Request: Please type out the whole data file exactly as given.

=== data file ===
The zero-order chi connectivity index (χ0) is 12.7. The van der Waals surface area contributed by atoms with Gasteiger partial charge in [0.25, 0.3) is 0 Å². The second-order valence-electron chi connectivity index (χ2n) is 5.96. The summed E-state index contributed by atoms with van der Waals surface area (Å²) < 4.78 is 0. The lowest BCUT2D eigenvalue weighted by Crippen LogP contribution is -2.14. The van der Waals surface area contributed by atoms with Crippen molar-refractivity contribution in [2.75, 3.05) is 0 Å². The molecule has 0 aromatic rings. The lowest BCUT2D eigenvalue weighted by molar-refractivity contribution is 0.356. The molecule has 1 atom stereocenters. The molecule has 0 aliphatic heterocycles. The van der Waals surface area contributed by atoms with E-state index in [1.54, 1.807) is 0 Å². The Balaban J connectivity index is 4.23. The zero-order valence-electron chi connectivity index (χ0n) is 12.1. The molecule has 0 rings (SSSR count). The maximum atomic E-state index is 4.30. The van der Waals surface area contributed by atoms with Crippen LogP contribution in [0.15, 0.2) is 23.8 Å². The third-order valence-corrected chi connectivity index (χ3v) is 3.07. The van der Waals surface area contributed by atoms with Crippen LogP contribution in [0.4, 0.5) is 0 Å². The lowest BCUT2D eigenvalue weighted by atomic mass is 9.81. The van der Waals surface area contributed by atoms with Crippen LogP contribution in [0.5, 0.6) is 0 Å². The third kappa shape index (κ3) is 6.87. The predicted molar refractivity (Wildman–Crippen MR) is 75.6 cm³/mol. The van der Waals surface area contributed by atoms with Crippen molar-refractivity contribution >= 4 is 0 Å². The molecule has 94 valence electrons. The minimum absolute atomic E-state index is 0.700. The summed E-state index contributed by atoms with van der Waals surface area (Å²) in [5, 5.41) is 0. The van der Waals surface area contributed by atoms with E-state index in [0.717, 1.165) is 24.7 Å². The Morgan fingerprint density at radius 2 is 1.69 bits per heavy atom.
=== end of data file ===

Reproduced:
The zero-order chi connectivity index (χ0) is 12.7. The van der Waals surface area contributed by atoms with Gasteiger partial charge in [0.25, 0.3) is 0 Å². The second-order valence-electron chi connectivity index (χ2n) is 5.96. The summed E-state index contributed by atoms with van der Waals surface area (Å²) < 4.78 is 0. The lowest BCUT2D eigenvalue weighted by Crippen LogP contribution is -2.14. The van der Waals surface area contributed by atoms with Crippen molar-refractivity contribution in [2.75, 3.05) is 0 Å². The molecule has 0 aromatic rings. The lowest BCUT2D eigenvalue weighted by molar-refractivity contribution is 0.356. The molecule has 1 atom stereocenters. The molecule has 0 aliphatic heterocycles. The van der Waals surface area contributed by atoms with E-state index in [1.54, 1.807) is 0 Å². The Balaban J connectivity index is 4.23. The zero-order valence-electron chi connectivity index (χ0n) is 12.1. The molecule has 0 rings (SSSR count). The maximum atomic E-state index is 4.30. The van der Waals surface area contributed by atoms with Crippen LogP contribution in [0.15, 0.2) is 23.8 Å². The third-order valence-corrected chi connectivity index (χ3v) is 3.07. The van der Waals surface area contributed by atoms with Crippen LogP contribution in [0.4, 0.5) is 0 Å². The lowest BCUT2D eigenvalue weighted by atomic mass is 9.81. The van der Waals surface area contributed by atoms with Crippen LogP contribution in [0.5, 0.6) is 0 Å². The third kappa shape index (κ3) is 6.87. The predicted molar refractivity (Wildman–Crippen MR) is 75.6 cm³/mol. The van der Waals surface area contributed by atoms with Crippen molar-refractivity contribution >= 4 is 0 Å². The molecule has 94 valence electrons. The minimum absolute atomic E-state index is 0.700. The summed E-state index contributed by atoms with van der Waals surface area (Å²) in [5, 5.41) is 0. The van der Waals surface area contributed by atoms with E-state index in [0.717, 1.165) is 24.7 Å². The Morgan fingerprint density at radius 2 is 1.69 bits per heavy atom.